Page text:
Unsociable hours are very common across different working industries. Night shifts are a normal routine for many individuals who often work part, or all, through the night.
Some employees may choose this lifestyle as it suits them. Others may have to do it as part of their contract even though they aren’t keen.
Our guide takes a look at the effects of working unsociable hours. Does it negatively impact health and mental health of workers?
We also go into the regulations on unsocial hours pay, what constitutes such hours and how this affects young workers.
Everyone must know their rights when it comes to working outside of normal hours.
What Are Unsociable Hours or Night Working Hours?
Unsociable hours are any hours worked outside of the company’s normal daytime hours. This is in comparison to night working hours, which are defined as falling between 11pm and 6am.
So, for example, the office hours are 9 am to 5 pm. This means anything beyond 5 pm and before 9 am are considered to be unsocial working hours. In many professions, working evenings is essential as staff are required at all times.
To be classed as a night worker, you must regularly work 3 hours during the workplace’s night period. A night period is anything between the hours of 11 pm and 6am unless your work contract stipulates something different to this.
When an employer wishes to devise their own nighttime hours, this is permissable.
However, 3 conditions must be met:-
- The working night period must be at least 7 hours long.
- The nighttime period must include the hours from midnight to 5 am.
- Anything outside the ordinary should be part of a signed contract.
Unsociable Hours & UK Employment Law
There are UK laws that need to be followed when working and putting staff on a rota which includes unsociable hours.
The Working Time Regulations (1998) stipulate that night working hours are between 11 pm and 6 am. Some people may refer to them as unsociable hours, but this will depend on the company policy too.
There are laws that must be adhered to by all employers regarding employees working night hours.
Unsocial Hours Pay Law
People often assume that one of the benefits of working unsocial hours is the attractive overtime pay that is offered. However, UK law states there is no legal right to be on an enhanced rate for night work.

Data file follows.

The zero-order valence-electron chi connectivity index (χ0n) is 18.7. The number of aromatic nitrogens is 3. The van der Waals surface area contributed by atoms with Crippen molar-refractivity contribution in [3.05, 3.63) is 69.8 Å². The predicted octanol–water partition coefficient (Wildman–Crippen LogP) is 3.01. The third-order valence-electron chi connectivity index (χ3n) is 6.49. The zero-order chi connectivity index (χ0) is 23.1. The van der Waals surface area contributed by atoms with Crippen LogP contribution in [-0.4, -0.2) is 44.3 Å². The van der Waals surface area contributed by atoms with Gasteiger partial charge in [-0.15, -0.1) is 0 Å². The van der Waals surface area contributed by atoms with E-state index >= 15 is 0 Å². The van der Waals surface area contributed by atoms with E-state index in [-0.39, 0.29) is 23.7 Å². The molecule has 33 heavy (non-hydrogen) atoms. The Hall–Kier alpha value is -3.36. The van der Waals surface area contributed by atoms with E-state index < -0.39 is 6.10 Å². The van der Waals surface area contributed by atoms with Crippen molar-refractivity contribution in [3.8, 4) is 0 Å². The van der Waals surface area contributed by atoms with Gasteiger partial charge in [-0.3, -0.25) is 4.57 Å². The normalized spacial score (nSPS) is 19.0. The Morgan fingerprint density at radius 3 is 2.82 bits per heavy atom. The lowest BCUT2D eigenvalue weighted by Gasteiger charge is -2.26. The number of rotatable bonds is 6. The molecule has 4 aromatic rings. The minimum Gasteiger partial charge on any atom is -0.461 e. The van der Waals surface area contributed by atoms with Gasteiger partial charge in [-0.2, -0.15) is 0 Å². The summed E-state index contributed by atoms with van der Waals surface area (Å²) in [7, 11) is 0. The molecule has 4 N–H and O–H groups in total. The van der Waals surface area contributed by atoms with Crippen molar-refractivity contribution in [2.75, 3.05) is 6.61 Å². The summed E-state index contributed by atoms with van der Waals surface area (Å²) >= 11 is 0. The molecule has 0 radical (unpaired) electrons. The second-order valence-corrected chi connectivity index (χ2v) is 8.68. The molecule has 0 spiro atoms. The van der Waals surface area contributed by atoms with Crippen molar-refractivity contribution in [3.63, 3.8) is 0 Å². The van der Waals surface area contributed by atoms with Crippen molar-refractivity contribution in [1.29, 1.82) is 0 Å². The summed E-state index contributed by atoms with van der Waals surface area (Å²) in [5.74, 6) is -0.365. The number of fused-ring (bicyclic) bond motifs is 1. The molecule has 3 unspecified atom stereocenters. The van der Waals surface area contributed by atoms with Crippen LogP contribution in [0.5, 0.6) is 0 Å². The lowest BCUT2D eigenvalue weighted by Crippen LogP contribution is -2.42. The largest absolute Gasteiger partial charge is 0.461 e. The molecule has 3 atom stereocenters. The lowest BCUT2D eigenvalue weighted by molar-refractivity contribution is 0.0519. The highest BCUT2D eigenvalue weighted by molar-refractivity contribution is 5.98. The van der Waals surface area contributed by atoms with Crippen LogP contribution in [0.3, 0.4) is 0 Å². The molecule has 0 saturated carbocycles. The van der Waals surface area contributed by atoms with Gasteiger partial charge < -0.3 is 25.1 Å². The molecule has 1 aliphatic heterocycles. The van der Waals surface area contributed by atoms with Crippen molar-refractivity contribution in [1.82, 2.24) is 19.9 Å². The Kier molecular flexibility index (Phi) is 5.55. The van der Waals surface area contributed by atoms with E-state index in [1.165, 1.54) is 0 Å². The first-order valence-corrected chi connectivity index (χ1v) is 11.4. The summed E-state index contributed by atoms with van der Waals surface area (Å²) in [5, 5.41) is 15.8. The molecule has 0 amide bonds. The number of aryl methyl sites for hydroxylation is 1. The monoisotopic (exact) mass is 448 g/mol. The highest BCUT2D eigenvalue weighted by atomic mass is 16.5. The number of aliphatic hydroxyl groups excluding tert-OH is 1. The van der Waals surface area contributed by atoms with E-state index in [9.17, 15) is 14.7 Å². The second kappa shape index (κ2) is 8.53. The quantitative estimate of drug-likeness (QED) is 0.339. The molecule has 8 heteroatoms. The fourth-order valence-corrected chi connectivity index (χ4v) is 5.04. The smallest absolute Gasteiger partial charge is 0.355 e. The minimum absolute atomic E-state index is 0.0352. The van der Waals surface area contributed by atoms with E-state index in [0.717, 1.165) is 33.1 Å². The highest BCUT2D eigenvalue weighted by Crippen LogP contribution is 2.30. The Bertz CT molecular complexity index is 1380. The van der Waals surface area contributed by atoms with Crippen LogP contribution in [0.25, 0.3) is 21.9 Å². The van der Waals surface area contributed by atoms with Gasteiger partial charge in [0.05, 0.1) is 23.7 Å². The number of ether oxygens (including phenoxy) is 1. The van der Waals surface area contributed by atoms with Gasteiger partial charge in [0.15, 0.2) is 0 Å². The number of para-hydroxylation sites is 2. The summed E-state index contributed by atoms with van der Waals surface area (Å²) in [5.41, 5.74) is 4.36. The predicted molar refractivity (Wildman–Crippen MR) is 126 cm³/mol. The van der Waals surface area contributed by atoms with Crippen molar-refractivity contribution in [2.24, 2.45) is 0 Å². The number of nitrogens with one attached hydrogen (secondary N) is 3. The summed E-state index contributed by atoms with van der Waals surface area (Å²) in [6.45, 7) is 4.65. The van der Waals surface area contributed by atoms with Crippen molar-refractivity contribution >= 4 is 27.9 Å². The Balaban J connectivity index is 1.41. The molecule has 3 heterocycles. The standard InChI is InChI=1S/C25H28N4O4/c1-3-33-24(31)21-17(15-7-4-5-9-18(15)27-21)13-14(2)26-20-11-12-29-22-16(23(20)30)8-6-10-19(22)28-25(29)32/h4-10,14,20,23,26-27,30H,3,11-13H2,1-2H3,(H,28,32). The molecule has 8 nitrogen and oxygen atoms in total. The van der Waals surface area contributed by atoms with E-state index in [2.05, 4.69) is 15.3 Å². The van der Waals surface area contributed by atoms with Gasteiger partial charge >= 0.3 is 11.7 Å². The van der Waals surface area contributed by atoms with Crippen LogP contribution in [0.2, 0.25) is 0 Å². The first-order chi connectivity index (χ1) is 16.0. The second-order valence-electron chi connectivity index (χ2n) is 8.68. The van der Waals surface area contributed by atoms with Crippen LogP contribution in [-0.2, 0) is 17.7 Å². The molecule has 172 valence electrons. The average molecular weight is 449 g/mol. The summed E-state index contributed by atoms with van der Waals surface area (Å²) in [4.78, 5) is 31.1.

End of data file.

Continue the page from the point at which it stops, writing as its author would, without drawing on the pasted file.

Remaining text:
Whatever is offered though, cannot fall below the national minimum wage once it has been averaged out. You must check your contract before agreeing to unsocial hours in terms of the pay expectations.
Many employers do offer an increase for those working nights, but this is a contractual benefit, not a legal right.
Workers on Sleepover Shifts
Workers on sleepover shifts do not have the right to be paid wages for hours they are asleep. Pay entitlements are based on the employee being awake and performing duties during their shift.
If their shift involves sleeping in a bed then they will not be entitled to the minimum wage for these hours. An example of this is a care worker who offers nighttime support.
However, if an employee must perform duties in between sleep periods then they will still be entitled to the minimum wage.
This should all be set out within the employee’s contract of employment.
Working Hours & Rest Period Laws for Night Workers
Employees who work nights are also subject to legal protection regarding their working hours and rest periods. Their average night shift should be not more than 8 hours in any 24 hours.
This average is usually worked out over 17 weeks but this can vary. Should an employer use a different calculation then this should be made clear and agreed to by all parties. It is important to note that the 8 hour limit cannot be opted out of.
There are some jobs where using an average isn’t acceptable and should be based on actual working hours. This is the case for people who undertake a great deal of physical or mental strain as part of their job role.
The rest periods remain the same as the daytime workers so this means:-
- Employees should receive one 20 minute uninterrupted break for a 6 hour shift.
- There should be 11 hours between each shift.
- There should be a weekly rest of 24 hours or 48 hours per fortnight.
See Also: Employment Law & Night Shifts – a guide on legal protections offered to night workers in the UK.
Young Workers & Unsociable Hours
There is a different set of rules in place for young workers aged 16 and 17 who work unsociable hours. Young workers are not permitted to work between the hours of midnight and 4 am.
They are usually not able to work between 10 pm and 6 am but this can be changed to 11 pm and 7 am, subject to contract.
There are a few exceptions where young workers can work up until midnight or from 4 am but these jobs are listed.
Examples are farming, catering and newspaper deliveries. They can never, under any circumstances, work an entire night shift.
See Also: Under 18 Working Hours in the UK – a full guide on the different rules around working hours and breaks for young workers.